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Holistic Vet Experience

NancyK

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I have a Havanese/Papillon female spayed dog. She will be 16 in August. She is has been eating a raw diet for 14 years, mostly homemade. She has only had one health issue her entire life which was a back issue at age 7. The only issue she is having now is that I noticed a couple loose teeth. She does have a crooked, misaligned jaw so chews mainly on one side. The side she chews on looks great but the other side develops tartar in spite of brushing and some teeth are loose. I had her teeth cleaned three years ago and almost lost her under anesthesia.
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I took her to a new vet recently (holistic) for a wellness exam. She did say her heart is enlarged, however she has no symptoms of heart disease. Her blood work was good except ALT is somewhat elevated. This could be due to her teeth or something else. The vet recommended a hair mineral analysis so I did that. The results showed that her aluminum is a bit high so we are doing a detox for that which makes perfect sense. However, her calcium and magnesium also showed low on the hair test. The vet wants to correct that by feeding high doses of calcium lactate pills. She also recommends large doses of zinc pills which I am confused about since her zinc level is good. I do not feel comfortable throwing tons of calcium at a dog without first evaluating diet and also checking magnesium and vitamin D levels to determine if this could be an absorption issue. Excessive dietary calcium can further deplete magnesium. Homemade feeders are ALWAYS accused of not feeding enough calcium, deserved or not. I feed raw meaty bones every day and am well aware of the bone content. I check the stool every day to make sure they are getting adequate bone in the diet. I also feed a wide variety of bones...chicken wings and backs, duck necks, duck heads and quail. Bones are the best way to provide calcium because they also provide magnesium and other minerals. It could be that her vitamin D is low. I am going to add more sardines and mackerel to help, although most of her food is pasture raised which should contain some vitamin D. Or she could have something else going on that is preventing absorption. This vet likes raw diets but she is not very knowledgeable about homemade. She is definitely not a nutritionist.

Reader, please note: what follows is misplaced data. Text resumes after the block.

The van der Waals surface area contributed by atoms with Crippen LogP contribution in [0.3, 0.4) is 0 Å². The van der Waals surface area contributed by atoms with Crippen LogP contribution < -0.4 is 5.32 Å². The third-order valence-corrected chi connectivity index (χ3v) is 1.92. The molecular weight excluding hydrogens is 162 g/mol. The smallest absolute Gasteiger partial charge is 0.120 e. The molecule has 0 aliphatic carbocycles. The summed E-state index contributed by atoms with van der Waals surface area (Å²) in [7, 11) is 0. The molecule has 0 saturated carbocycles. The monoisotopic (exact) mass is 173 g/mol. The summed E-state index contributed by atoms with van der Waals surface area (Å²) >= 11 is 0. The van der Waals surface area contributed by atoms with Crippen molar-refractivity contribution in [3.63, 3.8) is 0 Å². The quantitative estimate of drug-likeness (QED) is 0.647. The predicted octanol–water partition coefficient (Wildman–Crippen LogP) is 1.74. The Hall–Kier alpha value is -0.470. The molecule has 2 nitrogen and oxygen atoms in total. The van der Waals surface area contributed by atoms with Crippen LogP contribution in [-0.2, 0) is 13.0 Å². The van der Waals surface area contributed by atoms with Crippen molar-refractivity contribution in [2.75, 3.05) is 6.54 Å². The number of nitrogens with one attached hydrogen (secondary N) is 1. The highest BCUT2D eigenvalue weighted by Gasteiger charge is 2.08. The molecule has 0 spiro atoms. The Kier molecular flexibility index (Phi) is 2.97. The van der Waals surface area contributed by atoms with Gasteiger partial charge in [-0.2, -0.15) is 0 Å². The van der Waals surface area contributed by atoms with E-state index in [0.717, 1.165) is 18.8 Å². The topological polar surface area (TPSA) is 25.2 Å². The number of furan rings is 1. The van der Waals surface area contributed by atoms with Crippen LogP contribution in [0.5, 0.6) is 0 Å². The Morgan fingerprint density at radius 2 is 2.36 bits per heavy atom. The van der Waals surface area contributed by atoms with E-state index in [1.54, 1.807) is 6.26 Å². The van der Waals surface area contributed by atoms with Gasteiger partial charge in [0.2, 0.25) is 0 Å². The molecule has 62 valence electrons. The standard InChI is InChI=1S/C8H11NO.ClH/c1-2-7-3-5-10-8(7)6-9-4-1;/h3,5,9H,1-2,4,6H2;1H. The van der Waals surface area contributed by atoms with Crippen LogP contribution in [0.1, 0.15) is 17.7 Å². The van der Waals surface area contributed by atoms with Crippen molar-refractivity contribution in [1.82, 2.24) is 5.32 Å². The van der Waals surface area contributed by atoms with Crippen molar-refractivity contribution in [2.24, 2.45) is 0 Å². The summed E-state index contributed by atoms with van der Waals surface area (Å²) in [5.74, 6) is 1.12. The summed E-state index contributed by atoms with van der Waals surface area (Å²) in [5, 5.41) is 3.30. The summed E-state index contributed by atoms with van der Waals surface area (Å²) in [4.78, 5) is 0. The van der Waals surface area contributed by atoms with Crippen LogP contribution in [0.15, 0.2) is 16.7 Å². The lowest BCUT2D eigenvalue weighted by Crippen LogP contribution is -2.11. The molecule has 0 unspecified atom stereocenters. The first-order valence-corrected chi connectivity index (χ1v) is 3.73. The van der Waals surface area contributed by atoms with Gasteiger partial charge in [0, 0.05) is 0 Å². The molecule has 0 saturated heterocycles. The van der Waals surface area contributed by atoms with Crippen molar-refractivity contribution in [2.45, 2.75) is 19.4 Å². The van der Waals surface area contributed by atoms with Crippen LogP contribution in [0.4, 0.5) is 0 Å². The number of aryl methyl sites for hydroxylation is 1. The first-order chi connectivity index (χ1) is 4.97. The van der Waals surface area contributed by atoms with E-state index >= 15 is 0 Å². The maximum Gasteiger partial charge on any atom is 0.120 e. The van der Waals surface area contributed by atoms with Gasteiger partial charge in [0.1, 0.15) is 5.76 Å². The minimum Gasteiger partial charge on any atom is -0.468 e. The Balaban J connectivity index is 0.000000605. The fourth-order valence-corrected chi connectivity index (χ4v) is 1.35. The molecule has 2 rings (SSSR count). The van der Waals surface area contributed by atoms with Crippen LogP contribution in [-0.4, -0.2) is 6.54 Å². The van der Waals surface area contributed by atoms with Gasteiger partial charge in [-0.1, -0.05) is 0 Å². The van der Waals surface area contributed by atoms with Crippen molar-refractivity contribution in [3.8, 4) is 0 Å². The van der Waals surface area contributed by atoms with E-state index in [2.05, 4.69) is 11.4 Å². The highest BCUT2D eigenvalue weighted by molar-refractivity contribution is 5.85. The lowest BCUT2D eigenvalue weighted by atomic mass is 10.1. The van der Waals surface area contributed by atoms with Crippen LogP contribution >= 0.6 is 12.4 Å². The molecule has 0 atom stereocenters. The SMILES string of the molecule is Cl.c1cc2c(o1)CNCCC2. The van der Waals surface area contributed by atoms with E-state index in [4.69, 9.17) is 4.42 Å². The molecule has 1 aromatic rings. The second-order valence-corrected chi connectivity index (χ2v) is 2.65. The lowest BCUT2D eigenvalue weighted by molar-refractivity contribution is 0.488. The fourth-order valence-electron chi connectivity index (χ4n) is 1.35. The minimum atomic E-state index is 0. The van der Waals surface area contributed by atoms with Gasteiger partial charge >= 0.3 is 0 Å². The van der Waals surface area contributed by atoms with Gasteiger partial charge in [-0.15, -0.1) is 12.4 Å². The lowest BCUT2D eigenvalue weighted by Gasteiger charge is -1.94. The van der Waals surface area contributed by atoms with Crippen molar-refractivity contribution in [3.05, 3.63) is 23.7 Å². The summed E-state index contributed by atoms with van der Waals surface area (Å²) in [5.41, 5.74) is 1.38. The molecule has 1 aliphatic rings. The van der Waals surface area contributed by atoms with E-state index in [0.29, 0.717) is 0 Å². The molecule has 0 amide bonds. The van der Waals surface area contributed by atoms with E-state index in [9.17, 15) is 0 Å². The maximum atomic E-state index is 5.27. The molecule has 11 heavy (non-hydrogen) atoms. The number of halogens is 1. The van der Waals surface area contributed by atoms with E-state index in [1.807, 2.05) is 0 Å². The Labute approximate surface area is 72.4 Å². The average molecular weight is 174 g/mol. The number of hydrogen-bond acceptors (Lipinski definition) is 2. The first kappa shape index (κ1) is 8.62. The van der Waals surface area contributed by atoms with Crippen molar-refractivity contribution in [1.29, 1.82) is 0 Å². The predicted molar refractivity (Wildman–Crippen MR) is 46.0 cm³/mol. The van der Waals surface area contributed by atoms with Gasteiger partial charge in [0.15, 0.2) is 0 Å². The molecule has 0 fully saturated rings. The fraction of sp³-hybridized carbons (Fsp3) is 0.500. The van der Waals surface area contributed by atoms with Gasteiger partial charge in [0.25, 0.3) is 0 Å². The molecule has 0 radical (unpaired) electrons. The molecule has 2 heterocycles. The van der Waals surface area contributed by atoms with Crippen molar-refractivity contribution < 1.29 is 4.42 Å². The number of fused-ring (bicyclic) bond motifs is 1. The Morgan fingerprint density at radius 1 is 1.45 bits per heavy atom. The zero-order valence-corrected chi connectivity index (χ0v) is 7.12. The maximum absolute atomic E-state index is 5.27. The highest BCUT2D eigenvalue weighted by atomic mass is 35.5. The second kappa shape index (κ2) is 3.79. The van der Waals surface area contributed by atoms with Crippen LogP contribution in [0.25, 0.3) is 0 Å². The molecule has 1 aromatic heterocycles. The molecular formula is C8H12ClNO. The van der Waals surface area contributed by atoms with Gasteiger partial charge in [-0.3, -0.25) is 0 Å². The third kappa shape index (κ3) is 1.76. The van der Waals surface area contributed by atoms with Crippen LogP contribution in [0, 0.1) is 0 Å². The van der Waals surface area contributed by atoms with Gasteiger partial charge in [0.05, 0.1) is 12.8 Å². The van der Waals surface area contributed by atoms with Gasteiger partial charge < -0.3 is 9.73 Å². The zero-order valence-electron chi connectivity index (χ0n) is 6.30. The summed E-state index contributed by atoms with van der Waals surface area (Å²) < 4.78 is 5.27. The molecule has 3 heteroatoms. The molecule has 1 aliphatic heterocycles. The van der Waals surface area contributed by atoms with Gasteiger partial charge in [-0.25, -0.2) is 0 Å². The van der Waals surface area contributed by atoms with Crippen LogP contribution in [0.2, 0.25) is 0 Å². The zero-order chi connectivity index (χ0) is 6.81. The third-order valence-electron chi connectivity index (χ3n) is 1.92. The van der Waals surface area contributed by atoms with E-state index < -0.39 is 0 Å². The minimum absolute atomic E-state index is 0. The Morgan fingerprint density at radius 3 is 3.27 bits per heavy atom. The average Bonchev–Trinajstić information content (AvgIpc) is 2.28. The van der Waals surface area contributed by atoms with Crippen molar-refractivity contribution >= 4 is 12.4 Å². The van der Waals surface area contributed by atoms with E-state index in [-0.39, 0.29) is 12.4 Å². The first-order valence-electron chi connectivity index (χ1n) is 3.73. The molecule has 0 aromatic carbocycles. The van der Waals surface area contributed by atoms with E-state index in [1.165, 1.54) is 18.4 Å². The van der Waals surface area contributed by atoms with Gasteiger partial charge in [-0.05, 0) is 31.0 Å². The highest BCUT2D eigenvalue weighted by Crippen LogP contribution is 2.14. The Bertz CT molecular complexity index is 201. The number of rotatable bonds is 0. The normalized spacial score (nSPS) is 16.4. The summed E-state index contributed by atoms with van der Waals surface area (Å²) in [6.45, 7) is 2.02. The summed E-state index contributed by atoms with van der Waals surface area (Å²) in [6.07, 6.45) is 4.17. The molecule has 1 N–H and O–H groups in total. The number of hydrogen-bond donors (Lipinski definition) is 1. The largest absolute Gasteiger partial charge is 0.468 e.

I guess my question is this...

If a dog has made it to 16 and is still healthy on my homemade diet that I have fed for 14 years, why start messing with it now based solely on a hair mineral analysis without checking vitamin D and magnesium levels?

BTW, I also have a 15.5 year old yorkie who is perfectly healthy still and has very good teeth and gums. He does not have the dental structure challenges of my other dog. He has eaten the same exact diet. She collected a hair sample on him. It will be interesting to see the difference. Even though his blood test and urine check was good, she recommends Standard Process kidney support which is loaded with tons of ingredients, including kidney tissue. I feed raw kidney every day! I am fearful this could overdose him. She also recommends 8 weeks of ozone therapy.